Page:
Passage of the budget blueprint marks a key step toward advancing health care reform legislation, a cornerstone of the Obama administration's agenda.
At a press conference marking his 100th day in office President Barack Obama praised Congress for adopting the plan, which he called a blueprint for the nation's future.
"This budget builds on the steps we've taken over the last 100 days to move this economy from recession to recovery and ultimately to prosperity," the president said.
The measure passed the House with a 233-193 vote, with no Republican votes and it passed the Senate 53-43, also without any votes from the GOP. Pennsylvania Sen. Arlen Specter, who announced this week he was switching from the Republican Party to the Democratic Party, voted against the bill.
Three other Democrats also voted no: Ben Nelson of Nebraska, Robert Byrd of West Virginia and Evan Bayh of Indiana.
"It's a budget that reduces taxes, lowers the deficit and creates jobs," House Speaker Nancy Pelosi, D-Calif., said. "It honors the three pillars of the Obama initiatives: energy, health care and education."
The $3.5 trillion plan is a nonbinding guideline for how to spend federal money and where that money will come from. One of the key aspects of the budget is that it permits the Democrats to use a parliamentary rule called "reconciliation" on the issue of health care reform.
Reconciliation is a rule first used by Congress in 1980 to allow for decisions on revenue and spending to move quickly thorough the Congress and was designed to make it easier to reduce deficits. It would make it possible to pass health care reform legislation with 50 votes in the Senate.
Because this rule is included in the budget, the Senate will be positioned to pass health care reform legislation, with a simple majority and avoid filibusters from Republicans.
Isabel Sawhill, director of the Center for Budget and National Priorities at the Brookings Institution said the reconciliation rule is crucial to the Democrats goal of reforming U.S. health care coverage.
"Even though it's rather arcane, the reason (reconciliation) is so important is that it may determine whether we have health care reform this year or we don't have health care reform this year," Sawhill said. "I don't think it's going to be possible to get meaningful health care reform if you have to have a bipartisan vote."
The budget includes money for energy, education and includes money for the wars in Iraq and Afghanistan. The plan also raises the tax rate on Americans making more than $200,000 a year, after 2010. It maintains tax cuts for middle class taxpayers put in place by President George W. Bush, according to the Associated Press.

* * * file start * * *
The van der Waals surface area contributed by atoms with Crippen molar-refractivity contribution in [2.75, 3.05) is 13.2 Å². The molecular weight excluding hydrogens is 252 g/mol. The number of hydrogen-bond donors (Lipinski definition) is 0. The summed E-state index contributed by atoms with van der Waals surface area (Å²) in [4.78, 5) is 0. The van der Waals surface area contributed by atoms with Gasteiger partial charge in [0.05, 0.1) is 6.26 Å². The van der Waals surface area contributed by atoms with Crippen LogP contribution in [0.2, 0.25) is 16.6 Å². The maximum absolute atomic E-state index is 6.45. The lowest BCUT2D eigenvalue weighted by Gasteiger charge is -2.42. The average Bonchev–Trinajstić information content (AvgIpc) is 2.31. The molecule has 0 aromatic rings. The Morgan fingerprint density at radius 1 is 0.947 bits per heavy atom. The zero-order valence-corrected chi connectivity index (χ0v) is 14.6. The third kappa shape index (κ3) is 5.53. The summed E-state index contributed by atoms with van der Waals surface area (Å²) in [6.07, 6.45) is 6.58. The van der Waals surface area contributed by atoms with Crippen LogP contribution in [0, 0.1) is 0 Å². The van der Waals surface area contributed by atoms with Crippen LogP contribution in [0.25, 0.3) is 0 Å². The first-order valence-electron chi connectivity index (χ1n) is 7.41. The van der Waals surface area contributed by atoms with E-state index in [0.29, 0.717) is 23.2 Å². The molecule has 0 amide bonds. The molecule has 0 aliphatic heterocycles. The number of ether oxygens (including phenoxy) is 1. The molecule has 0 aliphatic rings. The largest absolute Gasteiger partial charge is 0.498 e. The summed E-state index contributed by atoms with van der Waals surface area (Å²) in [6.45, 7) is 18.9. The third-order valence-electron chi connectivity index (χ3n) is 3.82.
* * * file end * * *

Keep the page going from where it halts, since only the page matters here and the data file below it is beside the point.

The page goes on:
The plan largely skirts tough decisions on how to pay for Mr. Obama's health care plan, which is expected to cost more than $1 trillion over the next decade
It also leaves a $1.2 trillion deficit next year, a figure that outraged Republicans. House Minority Leader John Boehner called the budget "nothing short of the most audacious move to a big socialist government in Washington D.C. than anything I could have ever dreamed about."
Although Mr. Obama got most of what he wanted, Congress trimmed some of his tax cut proposals and money set aside for more emergency bank loans should the financial crisis worsen.
Brian Riedl, a fellow in federal budgetary affairs at the Heritage Foundation said Congress effectively rubber-stamped what the president wanted.
The president's influence on the budget process reflects his high standing among fellow Democrats and the country, according to Riedl.
"If the president is of the same party, his budget is often used as a starting point. If the president and Congress are of different parties the president's budget becomes an expensive doorstop: it's not read it's not taken seriously at all," Riedl said.
Riedl said it was particularly interesting that Mr. Obama received so much support considering his budget was so bold, and said that could be a result of the president's high popularity ratings.
And while lawmakers left the White House spending priorities largely in place, it doesn't guarantee easy passage for future initiatives.
"It doesn't make it easy for him to achieve these goals of expanding health coverage and reforming energy policy and adding more money to education, but it does allow them to happen, and that's significant," Washington Post reporter Shailagh Murray told the NewsHour on March 25, as President Obama lobbied Congress for support of his budget plan.